Satya Nadella has been CEO of Microsoft for five months, and he's made it clear he intends to change and re-focus the software behemoth as it navigates the next generation of technological change. To mark the closing of Microsoft's fiscal year, Nadella released a long, detailed memo laying out his grand vision for the future of Microsoft. He talked about the importance of mobile and the cloud, the end of Microsoft's focus on devices and services, and laid the foundation for big changes in Redmond. "I consider the job before us to be bolder and more ambitious than anything we have ever done," he said.
We had a few questions for Nadella after we read the memo, so I gave him a call to talk about what the future of Microsoft looks like under its new CEO.
Joshua Topolsky: Let's get into it, I know you have very limited time. Tell me about this new memo.
Satya Nadella: Yeah, so the context from a timing perspective is that we just finished our fiscal year ... so I just wanted to mark this and take the opportunity to galvanize our employees around what it is that is core to us, and our soul and our culture-change agenda. And obviously nowadays when you're talking to 100,000 employees, you do it in ways where it's open to everybody, where you talk to customers, partners, as well as the press.
The thing that I tried to hone in on: "What is the core contribution that we as a company can make in a 'mobile-first, cloud-first’ world?"
"I don't think of the world as enterprise and consumer. I think of it as people."
So that's the core of the memo, and when I think about productivity for me, a good canonical example for us is what we are doing with Cortana. Think about what Cortana can do for you as a salesperson, walking out of a sales meeting. It knows your calendar so it knows which company and person you met, where you were because of the geofencing, it does your "CRM" work for you as opposed to just about getting you there in terms of your mapping information. So it's about a much more broad view of what an intelligent agent that we can produce [is] that can reason over data, that's personal, organizational, and [can] improve productivity.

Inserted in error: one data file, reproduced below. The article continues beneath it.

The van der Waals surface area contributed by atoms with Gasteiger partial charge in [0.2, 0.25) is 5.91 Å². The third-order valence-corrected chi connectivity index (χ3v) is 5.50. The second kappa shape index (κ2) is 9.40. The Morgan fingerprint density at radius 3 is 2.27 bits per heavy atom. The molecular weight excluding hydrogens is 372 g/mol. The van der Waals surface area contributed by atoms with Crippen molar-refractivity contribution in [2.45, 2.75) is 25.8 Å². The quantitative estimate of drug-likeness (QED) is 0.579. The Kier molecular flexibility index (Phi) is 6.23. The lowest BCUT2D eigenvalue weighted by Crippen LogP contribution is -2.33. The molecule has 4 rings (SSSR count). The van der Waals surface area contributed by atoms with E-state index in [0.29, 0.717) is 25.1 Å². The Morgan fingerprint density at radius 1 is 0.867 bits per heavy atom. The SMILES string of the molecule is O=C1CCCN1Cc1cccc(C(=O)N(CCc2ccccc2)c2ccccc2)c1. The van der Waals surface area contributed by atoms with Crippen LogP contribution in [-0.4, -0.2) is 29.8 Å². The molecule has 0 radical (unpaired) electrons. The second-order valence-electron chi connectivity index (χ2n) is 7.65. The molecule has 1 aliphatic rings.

At the end of the day, look, any strategy gets eaten for lunch if you don't have a culture that's also changing and is innovative in itself. In fact, I kind of say we've got to innovate on the innovation process, so we've introduced a lot of new functions that are more core, like design and data science, into the core of our engineering.
We also have taken out layers, we want to make sure that the least number of decision makers are involved anytime something needs to be decided on ... and also question any dogma. This is not about, "Hey, a set of changes [at] one time," but to be able to say, "Look, we're going to be an organization that's going to learn and change, and every employee should push." And so that's really the essence of what my message was.
Everything you just ran through sounds very enterprise focused. I'm not hearing a lot about consumers there. Is there a new Microsoft focus, a different Microsoft focus — and I'm talking the end user — are you moving focus more towards enterprise and away from the consumer?
I don't think of the world as enterprise and consumer. I think of it as people. In fact, I call out the specific thing about dual-use, which is I think where we can be most unique. Look, there's always going to be Pandora on our devices. But what is it that we can do with our operating systems, with our cloud, with our software, which is different and unique? We can make OneDrive, and OneDrive for Business, which I will use to share photographs and save photographs for my business documents. We can do a fantastic job of bringing those things together in support of you, the individual who's spanning both personal life and work life. So to me, that's what we are about.
But for the pure consumer who's walking into a Best Buy and they're looking at the range of products, they're seeing Google, they're seeing Apple, they're seeing Microsoft. Look at smartphone market share for example. Is this is a place where you can win? How do you convince consumers that Microsoft is a different company and not the Microsoft that they grew up with? The Microsoft of the late ’90s or early 2000s?